Romanian Constitutional Court says plenary guardianship is unconstitutional
This month, the Constitutional Court of Romania declared that Article 164(1) of the Civil Code addressing ‘judicial interdiction’ for adults with disabilities is unconstitutional. Judicial interdiction is a legal term that is also known as ‘full guardianship’ or ‘plenary guardianship’ under which adults with disabilities are denied the right to make decisions about their own lives and a substitute decision-maker is appointed to make choices on their behalf.
Article 164(1) of the Civil Code of Romania states that “a person who does not have the necessary mental capacity to take care of personal affairs, because of mental alienation and mental debilitation, will be put under judicial interdiction.” This provision stipulates that legal incapacity and the automatic deprivation of decision-making rights stem from a person’s diagnosis, disability category, or lack of mental capacity. The Constitutional Court found that judicial interdiction is unconstitutional since it contravenes Romania’s obligation under Article 12 of the UN Convention on the Rights of Persons with Disabilities (CRPD). Article 12 addresses the right of persons with disabilities to equal recognition before the law and requires States Parties to the CRPD to “recognize that persons with disabilities enjoy legal capacity on an equal basis with others in all aspects of life” and to “take appropriate measures to provide access by persons with disabilities to the support they may require in exercising their legal capacity.”
Romania was under an obligation to immediately abolish Article 164(1) of the Civil Code upon ratification of the CRPD. According to a press release of the Constitutional Court, the system of judicial interdiction violates the fundamental rights and liberties of people placed under this highly restrictive regime. Additionally, the Court found that the judicial interdiction violates fundamental rights because it fails to differentiate different degrees of incapacity, take into account the diversity of individual interests, it has no pre-established time period, and it is not subject to regular review. The Court emphasised that “lack of capacity can take a variety of forms” and proportionality is missing from the current legal capacity legislation.
The applicant in this Constitutional Court case was represented by Constantin Cojocariu, a well-known Romanian lawyer. Validity Foundation considers this decision of the Constitutional Court as progressive; however, this decision still allows for more sophisticated guardianship regimes based on substituted decision-making, regular judicial review, and limited time in contravention of the CRPD. The CRPD Committee made it clear in its General comment No. 1 (2014) on Article 12: “States parties’ obligation to replace substitute decision-making regimes by supported decision-making requires both the abolition of substitute decision-making regimes and the development of supported decision-making alternatives. The development of supported decision-making systems in parallel with the maintenance of substitute decision-making regimes is not sufficient to comply with article 12 of the Convention” (para 28).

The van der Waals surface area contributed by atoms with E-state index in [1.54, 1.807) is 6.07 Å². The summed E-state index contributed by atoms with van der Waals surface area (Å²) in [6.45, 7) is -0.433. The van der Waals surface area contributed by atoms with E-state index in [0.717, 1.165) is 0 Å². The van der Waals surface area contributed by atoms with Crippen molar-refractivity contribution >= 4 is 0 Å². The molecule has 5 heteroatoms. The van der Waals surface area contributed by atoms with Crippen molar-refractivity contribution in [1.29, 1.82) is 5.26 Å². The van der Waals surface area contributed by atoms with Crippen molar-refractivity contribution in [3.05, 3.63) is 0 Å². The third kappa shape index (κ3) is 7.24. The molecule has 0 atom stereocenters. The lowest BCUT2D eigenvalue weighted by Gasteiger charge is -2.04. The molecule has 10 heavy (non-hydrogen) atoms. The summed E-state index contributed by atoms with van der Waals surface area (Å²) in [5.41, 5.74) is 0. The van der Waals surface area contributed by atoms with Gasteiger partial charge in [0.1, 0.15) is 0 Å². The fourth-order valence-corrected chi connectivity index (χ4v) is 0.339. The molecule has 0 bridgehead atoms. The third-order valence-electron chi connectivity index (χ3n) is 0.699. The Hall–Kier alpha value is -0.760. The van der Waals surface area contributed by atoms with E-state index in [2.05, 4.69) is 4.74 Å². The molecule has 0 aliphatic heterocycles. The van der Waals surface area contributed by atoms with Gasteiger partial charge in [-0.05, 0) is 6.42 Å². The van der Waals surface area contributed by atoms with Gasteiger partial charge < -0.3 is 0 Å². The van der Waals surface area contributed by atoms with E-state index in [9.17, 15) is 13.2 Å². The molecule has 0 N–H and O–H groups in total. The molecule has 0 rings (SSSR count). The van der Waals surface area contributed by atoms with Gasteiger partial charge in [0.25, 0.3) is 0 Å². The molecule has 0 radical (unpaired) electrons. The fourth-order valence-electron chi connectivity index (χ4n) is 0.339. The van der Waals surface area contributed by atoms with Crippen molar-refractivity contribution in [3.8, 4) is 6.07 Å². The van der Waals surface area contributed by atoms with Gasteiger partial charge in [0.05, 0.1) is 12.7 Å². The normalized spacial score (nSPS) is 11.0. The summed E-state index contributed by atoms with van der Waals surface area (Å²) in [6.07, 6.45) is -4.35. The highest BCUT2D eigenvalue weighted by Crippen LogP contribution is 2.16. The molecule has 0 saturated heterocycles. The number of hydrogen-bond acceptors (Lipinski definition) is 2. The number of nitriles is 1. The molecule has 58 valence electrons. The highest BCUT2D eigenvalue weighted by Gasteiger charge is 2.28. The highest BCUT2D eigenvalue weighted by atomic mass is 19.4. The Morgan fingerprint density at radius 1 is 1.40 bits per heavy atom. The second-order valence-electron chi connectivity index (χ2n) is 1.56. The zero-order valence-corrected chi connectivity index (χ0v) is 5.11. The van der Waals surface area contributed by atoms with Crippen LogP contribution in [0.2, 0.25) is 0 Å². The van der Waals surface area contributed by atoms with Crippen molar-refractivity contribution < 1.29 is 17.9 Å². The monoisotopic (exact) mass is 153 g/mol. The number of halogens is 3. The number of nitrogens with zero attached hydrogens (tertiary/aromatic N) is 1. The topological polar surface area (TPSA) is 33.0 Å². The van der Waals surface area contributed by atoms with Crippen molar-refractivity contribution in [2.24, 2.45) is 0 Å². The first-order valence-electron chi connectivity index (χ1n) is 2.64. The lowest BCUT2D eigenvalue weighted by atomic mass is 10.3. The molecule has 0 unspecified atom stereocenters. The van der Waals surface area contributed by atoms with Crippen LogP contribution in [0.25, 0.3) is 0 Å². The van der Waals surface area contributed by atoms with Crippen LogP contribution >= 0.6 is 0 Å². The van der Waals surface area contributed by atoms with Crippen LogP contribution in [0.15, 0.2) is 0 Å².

In 2017, Validity submitted an Amicus Curiae in this Constitutional Court case and stressed that, in light of the CRPD, governments must develop legislation that recognises the right to equal legal capacity for persons with disabilities by changing the approach from substituted decision-making to schemes of supported decision-making. Similarly, the Bucharest-based human rights organisation, the Centre for Legal Resources lodged an Amicus Curiae in support of the applicant and pointed out that legal guardianship does not comply with the requirements of the CRPD to which Romania is a party since 2010.
In monitoring implementation of the case of Centre for Legal Resources on behalf of Valentin Câmpeanu v. Romania before the European Court of Human Rights (ECtHR), the Committee of Ministers of the Council of Europe has already held that “the current forms of protection available – guardianship – entails incapacitation and thus deprives the protected persons of the exercise of civil and political rights.” Standards of the ECtHR and the CRPD are not in line with each other: while the ECtHR allows for protection of persons with disabilities through partial type of guardianship measures, the CRPD calls for abolition of all types of substituted decision-making regimes including partial guardianship. Legal capacity legislations must be based on an equal presumption of legal capacity for everyone and provide support and adequate accommodations for the exercise of legal capacity.
The ruling of the Constitutional Court comes at a time of great concern related to the human rights of persons with disabilities in the country. Romania’s Ombudsperson has drawn attention to recent cases of rights violations affecting people with disabilities. A lack of preventive measures and adequate care for people with disabilities amid the COVID-19 pandemic made visible irregularities in cases such as the situation in the Sasca Mică Psychiatric Rehabilitation and Recovery Center of Suceava, where 240 from the total of 300 beneficiaries residing in the center were found to be COVID-19 positive. The Ombudsperson released new information in relation to an allegation according to which clinical trials had been carried out on ‘psychiatric patients’ admitted to the Vulcan Section of the Psychiatric and Neurologic Hospital in Brașov. The Ombudsperson found that documentation on the consent from people held at this unit did not exist. The Centre for Legal Resources had previously raised awareness in a 2010 report related to clinical trials on persons with disabilities in relation to this very hospital where medical consent was given by the guardian of a person with disabilities under guardianship.